Opposition planning spokesperson David Davis said, “We need the additional [residential] capacity and now [Victorian premier] Daniel Andrews is causing delay, confusion and uncertainty by this unprecedented announcement,” according to a report from the ABC.

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The Fishermans Bend renewal area as laid out in the Fishermans Bend Draft Framework

The Australian Institute of Architects praised the government’s decision. Recently appointed Victorian chapter president Amy Muir said, “Fishermans Bend is a significant site that will shape and define our future as a city and as a growing community.

“The rezoning of Fishermans Bend prior to the implementation of planning controls or a holistic masterplan sets a dangerous precedent for providing imbalanced developments and ill-conceived built environments leading to long-term detrimental effects upon immediate and surrounding communities.”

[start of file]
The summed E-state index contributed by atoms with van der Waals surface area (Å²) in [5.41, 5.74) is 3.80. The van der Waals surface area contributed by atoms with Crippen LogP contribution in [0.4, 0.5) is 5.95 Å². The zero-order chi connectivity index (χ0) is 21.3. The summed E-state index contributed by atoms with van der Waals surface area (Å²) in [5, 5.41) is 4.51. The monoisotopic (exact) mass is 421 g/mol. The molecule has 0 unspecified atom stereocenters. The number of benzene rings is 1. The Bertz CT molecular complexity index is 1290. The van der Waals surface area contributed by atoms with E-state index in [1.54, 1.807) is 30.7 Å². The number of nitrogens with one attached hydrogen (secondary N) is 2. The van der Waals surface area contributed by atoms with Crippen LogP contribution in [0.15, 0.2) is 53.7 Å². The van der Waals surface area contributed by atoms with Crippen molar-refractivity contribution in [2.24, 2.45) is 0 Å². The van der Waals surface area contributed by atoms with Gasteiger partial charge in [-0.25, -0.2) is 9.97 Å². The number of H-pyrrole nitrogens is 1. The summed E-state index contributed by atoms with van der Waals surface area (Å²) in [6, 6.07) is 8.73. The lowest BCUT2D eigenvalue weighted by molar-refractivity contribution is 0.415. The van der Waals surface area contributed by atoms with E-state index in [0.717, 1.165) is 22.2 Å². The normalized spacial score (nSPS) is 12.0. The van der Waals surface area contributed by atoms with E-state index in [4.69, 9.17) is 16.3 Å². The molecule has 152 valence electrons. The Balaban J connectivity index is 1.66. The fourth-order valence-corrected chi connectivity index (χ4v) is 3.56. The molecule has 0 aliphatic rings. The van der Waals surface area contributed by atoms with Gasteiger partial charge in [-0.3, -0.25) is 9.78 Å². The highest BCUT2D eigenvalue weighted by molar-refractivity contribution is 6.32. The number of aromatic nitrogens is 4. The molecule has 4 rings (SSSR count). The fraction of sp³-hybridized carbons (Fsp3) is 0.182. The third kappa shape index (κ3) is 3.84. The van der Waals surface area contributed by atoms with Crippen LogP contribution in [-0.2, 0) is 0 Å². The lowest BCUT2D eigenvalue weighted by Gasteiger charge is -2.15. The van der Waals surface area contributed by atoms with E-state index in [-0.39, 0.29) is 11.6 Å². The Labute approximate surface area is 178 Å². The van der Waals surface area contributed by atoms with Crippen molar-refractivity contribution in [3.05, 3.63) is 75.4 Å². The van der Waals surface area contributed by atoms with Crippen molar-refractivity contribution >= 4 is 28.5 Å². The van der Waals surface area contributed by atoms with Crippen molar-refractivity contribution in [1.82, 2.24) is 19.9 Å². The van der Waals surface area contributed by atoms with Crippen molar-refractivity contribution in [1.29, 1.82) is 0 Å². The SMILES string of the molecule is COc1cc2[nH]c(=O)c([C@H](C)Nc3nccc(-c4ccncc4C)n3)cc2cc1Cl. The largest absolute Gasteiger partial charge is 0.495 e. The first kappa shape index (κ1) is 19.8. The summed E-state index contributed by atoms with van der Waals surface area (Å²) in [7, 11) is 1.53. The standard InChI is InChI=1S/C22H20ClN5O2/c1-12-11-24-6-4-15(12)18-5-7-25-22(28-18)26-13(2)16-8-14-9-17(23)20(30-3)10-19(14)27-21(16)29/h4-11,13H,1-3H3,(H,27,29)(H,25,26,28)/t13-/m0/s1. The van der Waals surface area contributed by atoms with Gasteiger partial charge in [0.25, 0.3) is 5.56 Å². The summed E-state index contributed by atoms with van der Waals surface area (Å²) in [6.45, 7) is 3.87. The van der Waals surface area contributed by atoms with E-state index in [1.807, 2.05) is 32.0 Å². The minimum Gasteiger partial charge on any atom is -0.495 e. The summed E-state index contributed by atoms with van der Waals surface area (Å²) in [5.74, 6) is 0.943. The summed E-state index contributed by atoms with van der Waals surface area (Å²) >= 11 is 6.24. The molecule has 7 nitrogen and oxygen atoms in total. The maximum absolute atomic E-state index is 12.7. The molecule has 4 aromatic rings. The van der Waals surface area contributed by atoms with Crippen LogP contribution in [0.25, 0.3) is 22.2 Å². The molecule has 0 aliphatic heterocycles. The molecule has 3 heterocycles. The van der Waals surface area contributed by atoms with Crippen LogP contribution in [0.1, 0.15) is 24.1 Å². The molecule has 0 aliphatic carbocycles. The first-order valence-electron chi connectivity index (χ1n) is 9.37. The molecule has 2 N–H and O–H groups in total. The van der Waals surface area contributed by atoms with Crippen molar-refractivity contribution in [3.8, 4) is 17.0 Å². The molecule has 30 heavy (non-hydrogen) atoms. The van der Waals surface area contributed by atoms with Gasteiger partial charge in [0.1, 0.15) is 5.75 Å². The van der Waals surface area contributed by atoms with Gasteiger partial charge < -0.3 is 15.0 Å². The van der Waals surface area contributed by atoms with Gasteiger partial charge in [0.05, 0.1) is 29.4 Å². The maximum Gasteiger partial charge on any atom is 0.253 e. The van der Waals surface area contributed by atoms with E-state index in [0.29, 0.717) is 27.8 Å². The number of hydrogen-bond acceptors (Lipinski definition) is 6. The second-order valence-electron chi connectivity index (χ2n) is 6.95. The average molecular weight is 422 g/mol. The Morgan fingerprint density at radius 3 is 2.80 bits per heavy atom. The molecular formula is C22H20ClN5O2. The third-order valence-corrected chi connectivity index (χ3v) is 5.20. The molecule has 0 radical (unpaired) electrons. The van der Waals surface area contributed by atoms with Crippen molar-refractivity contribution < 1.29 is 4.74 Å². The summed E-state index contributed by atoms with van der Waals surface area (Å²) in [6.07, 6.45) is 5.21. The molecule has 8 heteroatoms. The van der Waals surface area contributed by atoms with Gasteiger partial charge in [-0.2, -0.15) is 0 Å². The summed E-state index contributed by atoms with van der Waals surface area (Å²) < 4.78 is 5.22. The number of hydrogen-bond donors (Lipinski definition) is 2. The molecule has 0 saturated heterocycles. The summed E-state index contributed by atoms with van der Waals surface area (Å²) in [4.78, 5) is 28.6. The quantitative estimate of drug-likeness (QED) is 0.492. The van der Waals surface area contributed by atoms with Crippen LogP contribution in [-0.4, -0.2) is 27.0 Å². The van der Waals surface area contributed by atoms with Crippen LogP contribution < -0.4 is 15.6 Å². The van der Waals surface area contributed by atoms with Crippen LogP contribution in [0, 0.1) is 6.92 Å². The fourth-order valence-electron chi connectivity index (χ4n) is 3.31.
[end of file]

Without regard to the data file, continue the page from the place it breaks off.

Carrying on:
She said a plan for the development of the area should not be rushed. “It is imperative that we have processes in place in order for the best design outcomes to be implemented.

“This is not about quick fix solutions but rather considered, holistic design solutions that acknowledge the significance and legacy of the project.”

In October 2017 the state government published its Fishermans Bend Draft Framework, which noted that parts of the area could have population densities of 1,300 people per hectare, and that the government should “introduce density and built form controls that support the creation of a clear centre in each precinct and support increased economic activity.”

The plan also projected that the area would be home to more than 80,000 people by 2050.

Muir said, “Moving forward we strongly support and recommend the engagement of a design review panel represented by the Australian Institute of Architects, the Planning Institute of Australia, the Urban Design Institute of Australia and the Australian Institute of Landscape Architects.

“The Institute supports a rigorous consultation process with experts in the field in order to provide balanced design advice from an urban planning, urban form and landscape perspective.

“We are very aware of the commercial endeavours that these projects hold. However we also understand that there needs to be a balance between commercial intent and the quality of the design outcome.”